OPINION: Whoever wins May 29 vote faces job creation challenges

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Do political parties really have a job-creating plan?

As South Africa prepares for the highly anticipated 2024 general election, all political parties promise an immediate solution to the country’s economic problems, particularly unemployment. It is becoming increasingly common for political parties to use the phrase “job creation” as a campaign slogan in order to lure millions of jobless people to vote for their parties. Thus far, these parties have not shown any tangible plan or strategy outlining how they intend to achieve job development. There is no vault where jobs are kept, ready to be unlocked whenever the right political party takes office. Political parties need to dig deep into their economic policy research and find effective job creation strategies. Frankly speaking, the election manifestos of political parties do not provide a meaningful solution to unemployment.

Is the Western Cape the province that holds the secret to job creation?

Looking at the official opposition, the Democratic Alliance pledges to create two million jobs. The party’s leader, John Steenhuisen, is convinced that his party can replicate its success in the Western Cape on a national scale.  According to recent data, the Western Cape has the lowest unemployment rate in South Africa (20.3%). The DA-led province has a labour force of 3.4 million, with 2.7 million employed and only 702 000 unemployed. Over the previous 10 years, the Western Cape has been the only province to maintain an unemployment rate significantly lower than the national official unemployment rate. This creates a positive picture for employment creation; however, is this the consequence of DA policies?

Runaway unemployment and unkept jobs promises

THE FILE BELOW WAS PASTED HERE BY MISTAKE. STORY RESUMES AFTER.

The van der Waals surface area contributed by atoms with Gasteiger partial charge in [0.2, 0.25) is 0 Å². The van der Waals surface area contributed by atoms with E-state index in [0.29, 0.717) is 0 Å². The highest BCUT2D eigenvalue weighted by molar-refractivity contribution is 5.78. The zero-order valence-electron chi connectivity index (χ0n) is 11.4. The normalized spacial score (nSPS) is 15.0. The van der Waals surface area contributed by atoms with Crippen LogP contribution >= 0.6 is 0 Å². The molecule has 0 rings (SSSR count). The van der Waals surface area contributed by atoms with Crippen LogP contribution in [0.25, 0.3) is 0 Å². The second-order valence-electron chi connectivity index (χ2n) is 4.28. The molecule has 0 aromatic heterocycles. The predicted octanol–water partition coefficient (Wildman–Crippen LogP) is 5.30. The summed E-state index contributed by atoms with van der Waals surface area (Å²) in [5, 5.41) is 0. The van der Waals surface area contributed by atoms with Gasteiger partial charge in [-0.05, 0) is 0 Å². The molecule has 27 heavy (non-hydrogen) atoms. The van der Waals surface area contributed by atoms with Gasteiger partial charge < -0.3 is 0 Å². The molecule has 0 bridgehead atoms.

Despite frequent pledges of jobs by the government, President Cyril Ramaphosa stated during his State of the Nation Address (SONA) in 2022 that the responsibility for creating jobs belonged to the private sector rather than the government. This appeared to be an attempt to abdicate the government’s responsibility for job creation. One may wonder what happened to the previous promises. President Ramaphosa unveiled a plan for economic recovery and reconstruction in October 2020.

At the time, the plan sought to create 3.4 million jobs over a ten year period by increasing the country’s economic growth to 3% each year. This was a divergence from the National Development Plan’s target of 5.4% economic growth. No other party has come close to making promises that are consistent with the NDP’s goals for lowering unemployment. The National Development Plan (NDP) aims to lower the unemployment rate from 27% in 2011 to 14% in 2020 and 6% in 2030.  To accomplish this, total employment needed to rise from 13 million to 24 million, or 11 million jobs, between 2012 and 2030. Currently. There are somewhat more than 16 million employed persons in the country.

Unemployment is persistently high

As we approach elections, a large number of young people have registered to vote in the expectation that the seventh administration of the democratic government will keep its promises regarding job creation. According to the Independent Electoral Commission, those aged 18 to 39 account for little more than 42% of the national voter roll. The official unemployment rate is at 32.1%, with 7.9 million people looking for work but unable to find it. It is disturbing to see the high rate of unemployment among young people. According to the country’s statistics agency, the crisis is causing havoc on young people aged 15-24 and 25-34, with unemployment rates of 59.4% and 39.0%, respectively.

Unemployment grew from 4.6 million in 2013 to 7.9 million in 2023, a 71.7% increase in the last decade. This indicates that official unemployment increased from 2 million to 7.9 million between 1995 and 2023, marking a staggering 295% increase in unemployed people. The reality is that the unemployment crisis predates the establishment of democracy and has been compounded by a stagnating economy that has expanded at a 0.8% annual rate since 2012.

So far, I have not heard any political party put out a sensible plan to stimulate the economy and achieve targeted growth rates. So, a monumental challenge exists for whichever party eventually wins on May 29; creating millions of jobs for a despondent population is no easy task.

Velemseni Mthiyane is a Specialist Researcher, Business & Economics